Exploring Density with Salt and Fresh Water: Par 5
|This activity provides an introduction to the interaction of fresh and salt water (estuarine systems). It can also serve as an introduction to a discussion of density.||Materials:
For each pair of students:
|An original activity developed by Windows Team member Dave Mastie|
Student Learning Outcomes:
|Hands-on activity and discussion|
National Standards Addressed:
- Place 1 cup of Morton's water softening salt pellets in the empty tennis ball container.
- Place golf ball on top of pellets.
- Fill tennis ball container with tap water (stop about 2 inches from the top).
- Put the lid on the tennis ball container and shake for several minutes (until the golf ball floats). Because the lid for the tennis ball container is not always 100% watertight, you may want to encourage students to place a piece of paper towel over the lid while shaking
- Wait a few minutes until the salt water clears.
- Slowly pour tap water into the container. To avoid mixing of fresh and salt water, make sure the stream of tap water hits the golf ball as it is poured into the container. The golf ball should sink to a slightly lower position once the tap water is added.
- Add 2 drops of blue food coloring to the top of the water in the container. Gently swirl the color in without mixing fresh and salt water.
- Observe and describe. The fresh water will stay on top of the salt water. The golf ball will float below the freshwater and above the salt water. The color will stop at the interface of the fresh and salt water to show that they are not mixing.
See assessment ideas in parts 2, 3, and 5 of the background information section below.
Veteran teacher Dave Mastie likes to call this activity Par 5 because it can involve 5 points of discussion:
- Density of fresh versus density of salt water
- Solubility of salt in water
- Estuaries (where fresh and salt water come together)
- Color combinations and complementary colors (using dye and a colored ball)
- Student designed experiments to explore further
One or more of these points may be appropriate depending on the grade level of your students and the curriculum topics that you are teaching. Each of the five points is discussed in more detail below.
1. Density is the mass per unit volume of a substance (density = mass/volume). Another way to think of density is how closely packed the atoms or molecules are in a given material. The density of water is affected by temperature and salinity. When water temperature increases, water molecules vibrate faster spreading further apart and decreasing the density. Salt water has a higher density than fresh water. A less dense substance will always lie above a more dense substance. In this activity, the colored fresh water lies above the denser salt water. The golf ball is floating on the salt water and would sink through the fresh water.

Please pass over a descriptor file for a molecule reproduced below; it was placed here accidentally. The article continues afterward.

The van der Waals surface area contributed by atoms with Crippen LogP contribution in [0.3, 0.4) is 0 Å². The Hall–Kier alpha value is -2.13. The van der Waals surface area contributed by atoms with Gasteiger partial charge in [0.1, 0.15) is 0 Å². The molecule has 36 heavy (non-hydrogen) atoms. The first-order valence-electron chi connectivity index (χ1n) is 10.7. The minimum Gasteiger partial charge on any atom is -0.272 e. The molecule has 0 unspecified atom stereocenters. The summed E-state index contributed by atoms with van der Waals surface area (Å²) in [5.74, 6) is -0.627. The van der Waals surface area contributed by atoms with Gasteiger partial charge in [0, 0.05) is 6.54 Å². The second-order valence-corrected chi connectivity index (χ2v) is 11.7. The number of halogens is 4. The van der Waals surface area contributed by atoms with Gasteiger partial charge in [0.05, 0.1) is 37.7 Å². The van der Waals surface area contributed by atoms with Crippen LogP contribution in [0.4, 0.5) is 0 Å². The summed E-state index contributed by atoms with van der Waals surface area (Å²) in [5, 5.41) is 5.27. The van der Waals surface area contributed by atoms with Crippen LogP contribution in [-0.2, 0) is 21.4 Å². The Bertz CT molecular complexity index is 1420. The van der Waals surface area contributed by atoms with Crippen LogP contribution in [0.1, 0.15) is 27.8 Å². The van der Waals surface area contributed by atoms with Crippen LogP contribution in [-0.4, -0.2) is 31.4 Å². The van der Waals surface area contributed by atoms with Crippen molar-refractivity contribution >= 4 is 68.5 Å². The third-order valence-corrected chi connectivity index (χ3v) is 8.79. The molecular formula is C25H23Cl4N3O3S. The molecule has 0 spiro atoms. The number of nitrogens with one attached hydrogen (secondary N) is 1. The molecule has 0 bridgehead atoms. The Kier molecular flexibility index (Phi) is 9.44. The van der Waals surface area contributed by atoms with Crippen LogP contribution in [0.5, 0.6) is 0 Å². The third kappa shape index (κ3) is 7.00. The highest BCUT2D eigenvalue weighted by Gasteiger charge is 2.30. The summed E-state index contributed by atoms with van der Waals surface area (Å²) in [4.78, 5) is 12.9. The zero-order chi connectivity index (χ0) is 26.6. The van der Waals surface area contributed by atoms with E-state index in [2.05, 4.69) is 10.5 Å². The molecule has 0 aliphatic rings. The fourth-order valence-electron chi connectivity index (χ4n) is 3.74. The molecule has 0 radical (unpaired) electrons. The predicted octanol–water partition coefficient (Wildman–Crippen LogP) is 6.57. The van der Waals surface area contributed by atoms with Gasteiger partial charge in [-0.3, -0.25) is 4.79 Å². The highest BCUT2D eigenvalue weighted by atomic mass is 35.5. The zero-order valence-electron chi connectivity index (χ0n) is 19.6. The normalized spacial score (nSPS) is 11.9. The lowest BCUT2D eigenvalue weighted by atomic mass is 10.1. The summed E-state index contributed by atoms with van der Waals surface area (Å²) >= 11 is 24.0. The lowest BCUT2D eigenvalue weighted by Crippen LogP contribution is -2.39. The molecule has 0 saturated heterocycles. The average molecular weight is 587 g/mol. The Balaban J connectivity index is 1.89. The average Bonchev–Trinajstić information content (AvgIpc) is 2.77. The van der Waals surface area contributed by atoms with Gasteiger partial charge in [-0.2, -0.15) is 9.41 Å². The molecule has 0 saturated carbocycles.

2. A greater volume of salt can be dissolved in hot water compared to cold water. You may ask your students to devise an experiment to test this.
3. An estuary is an aquatic system where fresh water coming from rivers or streams mixes with salty ocean water. Estuaries are unique ecosystems where life thrives and unique biological interactions occur. The mixing of fresh and salt water is not uniform in an estuary as there are many factors to consider such as currents, weather conditions, and tides. When mixing conditions exist (waves, storms) fresh and salt water mix creating water that is less salty than normal sea water (called brackish water). However, when conditions in an estuary are calm, fresh water from rivers will, for the most part, remain above the salt water from the ocean. This creates a unique situation where fresh water animals are found at the top of the water and marine life is found deeper. Students could be encouraged to devise ways to address these and other factors. For instance, students may create brackish water by shaking their container to mix the fresh and salt water.
4. This activity provides an opportunity to look at complementary colors. Complementary colors are found at opposite sides of the color wheel (examples: red & green, blue & orange, and yellow & purple). If you take a blue golf ball and use orange food coloring, the part of the ball that is elevated in the fresh water will appear black (when one complementary color is viewed through the other, one sees black). If you used a green golf ball and red food coloring, the part of the golf ball elevated in the fresh water would appear black and so on. You can also explore the additive effects of color. For instance, a blue golf ball in yellow coloring will look green. You can actually paint the golf balls (place golf tee through cardboard box cover and then place golf ball on top of tee to paint most easily) with crylon paint to get an assortment of colors for this exercise.
5. There are many extension experiments that could be done to help students answer questions related to density, salinity, and estuaries. For assessment purposes, ask students to formulate a question and then design and implement an experiment to answer their question. For example, students could look at how much salt dissolves in cold water versus hot water, they could experiment to see why different golf balls float at different levels (all American golf balls are the same size, bu their insides are very different!), or they could investigate organisms' reactions to the mixing of fresh and salt water.
RELATED SECTIONS OF THE WINDOWS TO THE UNIVERSE WEBSITE:
- The Chesapeake Bay Estuary
- Measuring Salinity
- Oceans and Seas
- Life in the Chesapeake Bay Estuary
- Density of Ocean Water